I discovered Kiva a few months ago and made my first $25 loan to Thon Ratanak in June. He lives in Phnom Penh, Cambodia and requested an 18-month, $1,200 loan. Here’s what I’m told about him:
Thon Ratanak is 26 years old, married and has one child. He works as a mechanic in a small garage not far from his house. About 80 percent of the people of Cambodia drive or travel in second-hand vehicles, most of which have to be repaired before they can be used. That is why car mechanics are thought to have good jobs. Thon’s wife stays at home to look after their child and cook food for the whole family. She also has a job renting out a pool table to villagers, earning a small commission from each rental. Thon has applied for a loan from Kiva to buy painting tools and a small motor to help him do his work.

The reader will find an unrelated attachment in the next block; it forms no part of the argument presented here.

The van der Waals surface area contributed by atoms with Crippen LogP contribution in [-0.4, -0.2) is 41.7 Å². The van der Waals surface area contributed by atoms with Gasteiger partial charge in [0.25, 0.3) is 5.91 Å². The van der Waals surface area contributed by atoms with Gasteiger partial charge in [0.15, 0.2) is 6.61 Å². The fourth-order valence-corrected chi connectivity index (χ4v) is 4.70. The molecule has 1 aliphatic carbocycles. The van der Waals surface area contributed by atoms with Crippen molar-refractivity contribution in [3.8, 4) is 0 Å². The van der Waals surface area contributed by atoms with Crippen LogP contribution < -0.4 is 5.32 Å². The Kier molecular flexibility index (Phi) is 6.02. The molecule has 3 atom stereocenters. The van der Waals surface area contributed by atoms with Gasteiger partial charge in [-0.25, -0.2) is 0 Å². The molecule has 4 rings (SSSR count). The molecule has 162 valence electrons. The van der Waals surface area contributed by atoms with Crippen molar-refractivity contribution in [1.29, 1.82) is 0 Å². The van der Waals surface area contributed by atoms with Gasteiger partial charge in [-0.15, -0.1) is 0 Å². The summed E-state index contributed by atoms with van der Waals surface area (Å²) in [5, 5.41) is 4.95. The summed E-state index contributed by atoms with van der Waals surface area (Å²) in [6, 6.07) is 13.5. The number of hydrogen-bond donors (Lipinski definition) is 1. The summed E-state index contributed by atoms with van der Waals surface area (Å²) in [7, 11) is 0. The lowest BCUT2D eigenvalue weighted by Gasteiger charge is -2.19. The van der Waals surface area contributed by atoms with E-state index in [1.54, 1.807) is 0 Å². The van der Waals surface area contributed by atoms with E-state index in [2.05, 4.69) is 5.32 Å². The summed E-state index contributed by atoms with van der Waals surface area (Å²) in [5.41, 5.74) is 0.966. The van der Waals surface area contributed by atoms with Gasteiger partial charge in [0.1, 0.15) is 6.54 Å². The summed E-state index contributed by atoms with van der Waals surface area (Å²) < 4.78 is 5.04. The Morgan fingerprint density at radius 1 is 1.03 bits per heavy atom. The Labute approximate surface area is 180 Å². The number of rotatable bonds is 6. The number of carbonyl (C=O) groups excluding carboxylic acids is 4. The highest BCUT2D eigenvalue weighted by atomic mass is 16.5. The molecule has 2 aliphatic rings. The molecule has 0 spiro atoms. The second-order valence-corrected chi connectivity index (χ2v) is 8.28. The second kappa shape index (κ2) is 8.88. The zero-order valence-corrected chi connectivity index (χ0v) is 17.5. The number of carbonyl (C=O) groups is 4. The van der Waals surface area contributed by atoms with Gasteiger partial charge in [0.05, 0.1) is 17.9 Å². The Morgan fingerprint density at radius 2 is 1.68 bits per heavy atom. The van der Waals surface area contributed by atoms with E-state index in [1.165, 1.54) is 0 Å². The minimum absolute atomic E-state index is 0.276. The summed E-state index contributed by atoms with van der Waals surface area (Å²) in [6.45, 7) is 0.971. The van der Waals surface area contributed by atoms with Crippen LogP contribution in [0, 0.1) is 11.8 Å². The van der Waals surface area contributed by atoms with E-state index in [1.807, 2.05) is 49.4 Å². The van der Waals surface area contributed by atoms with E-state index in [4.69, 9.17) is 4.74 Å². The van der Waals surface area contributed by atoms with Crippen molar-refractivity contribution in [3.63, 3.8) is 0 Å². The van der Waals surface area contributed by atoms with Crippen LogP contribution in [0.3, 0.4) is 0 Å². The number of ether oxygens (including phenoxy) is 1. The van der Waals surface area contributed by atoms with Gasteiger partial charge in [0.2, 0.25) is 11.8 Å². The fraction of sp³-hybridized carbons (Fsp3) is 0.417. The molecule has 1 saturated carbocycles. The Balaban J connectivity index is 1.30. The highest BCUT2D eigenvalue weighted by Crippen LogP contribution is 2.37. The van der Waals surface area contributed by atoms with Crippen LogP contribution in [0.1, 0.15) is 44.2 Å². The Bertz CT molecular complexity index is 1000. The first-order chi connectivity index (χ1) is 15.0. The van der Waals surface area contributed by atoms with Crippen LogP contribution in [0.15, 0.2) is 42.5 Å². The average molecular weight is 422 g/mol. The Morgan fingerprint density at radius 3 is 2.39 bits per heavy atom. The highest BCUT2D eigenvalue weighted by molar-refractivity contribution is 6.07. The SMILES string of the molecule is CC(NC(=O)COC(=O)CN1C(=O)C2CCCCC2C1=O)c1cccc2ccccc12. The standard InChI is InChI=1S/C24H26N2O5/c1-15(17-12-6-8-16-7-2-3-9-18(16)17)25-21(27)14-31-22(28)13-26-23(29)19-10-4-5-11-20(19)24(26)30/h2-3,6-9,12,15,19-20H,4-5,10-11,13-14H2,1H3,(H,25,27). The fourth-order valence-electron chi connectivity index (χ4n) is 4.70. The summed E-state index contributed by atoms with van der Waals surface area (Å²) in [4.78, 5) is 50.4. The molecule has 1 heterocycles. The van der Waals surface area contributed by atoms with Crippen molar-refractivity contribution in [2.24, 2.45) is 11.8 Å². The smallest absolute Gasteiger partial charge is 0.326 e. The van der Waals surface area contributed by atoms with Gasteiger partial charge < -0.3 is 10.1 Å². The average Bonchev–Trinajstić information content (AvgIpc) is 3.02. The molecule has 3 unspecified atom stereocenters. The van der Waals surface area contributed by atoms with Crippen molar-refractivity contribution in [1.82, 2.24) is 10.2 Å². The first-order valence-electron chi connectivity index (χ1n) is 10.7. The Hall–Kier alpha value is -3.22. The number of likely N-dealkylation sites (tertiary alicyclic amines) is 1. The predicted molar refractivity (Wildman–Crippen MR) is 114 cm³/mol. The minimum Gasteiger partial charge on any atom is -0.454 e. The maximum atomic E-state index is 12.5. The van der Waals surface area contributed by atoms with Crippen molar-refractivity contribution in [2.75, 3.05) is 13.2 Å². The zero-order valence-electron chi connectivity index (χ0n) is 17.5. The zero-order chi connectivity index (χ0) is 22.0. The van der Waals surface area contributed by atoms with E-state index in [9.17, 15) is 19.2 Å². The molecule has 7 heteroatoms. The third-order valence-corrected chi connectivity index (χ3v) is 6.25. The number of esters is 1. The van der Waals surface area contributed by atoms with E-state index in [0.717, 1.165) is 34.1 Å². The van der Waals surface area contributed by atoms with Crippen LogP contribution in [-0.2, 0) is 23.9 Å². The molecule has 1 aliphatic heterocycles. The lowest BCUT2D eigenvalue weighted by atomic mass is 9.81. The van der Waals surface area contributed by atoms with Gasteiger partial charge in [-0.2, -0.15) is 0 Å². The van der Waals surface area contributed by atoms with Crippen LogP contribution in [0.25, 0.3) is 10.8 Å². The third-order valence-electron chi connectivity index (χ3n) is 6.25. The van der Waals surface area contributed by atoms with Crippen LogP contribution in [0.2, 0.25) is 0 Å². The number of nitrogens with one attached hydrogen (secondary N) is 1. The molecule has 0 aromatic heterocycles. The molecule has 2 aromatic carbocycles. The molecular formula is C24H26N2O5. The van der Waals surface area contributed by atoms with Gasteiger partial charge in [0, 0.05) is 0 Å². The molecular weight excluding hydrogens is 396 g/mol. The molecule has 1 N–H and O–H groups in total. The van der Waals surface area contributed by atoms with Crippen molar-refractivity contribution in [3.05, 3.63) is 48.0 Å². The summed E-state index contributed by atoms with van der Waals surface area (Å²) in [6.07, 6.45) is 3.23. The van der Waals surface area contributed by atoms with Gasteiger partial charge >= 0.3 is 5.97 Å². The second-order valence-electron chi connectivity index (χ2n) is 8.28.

As you can see from the screencapture image on the right above, Thon has repaid %17 of the loan thus far.
Kiva is so well-run that it’s made me wonder whether something similar could work on a local level, even though, according to one expert:
… microloans have less appeal in the US because people think it too difficult to escape poverty through private enterprise.
This post is part of Blog Action Day 08 – Poverty.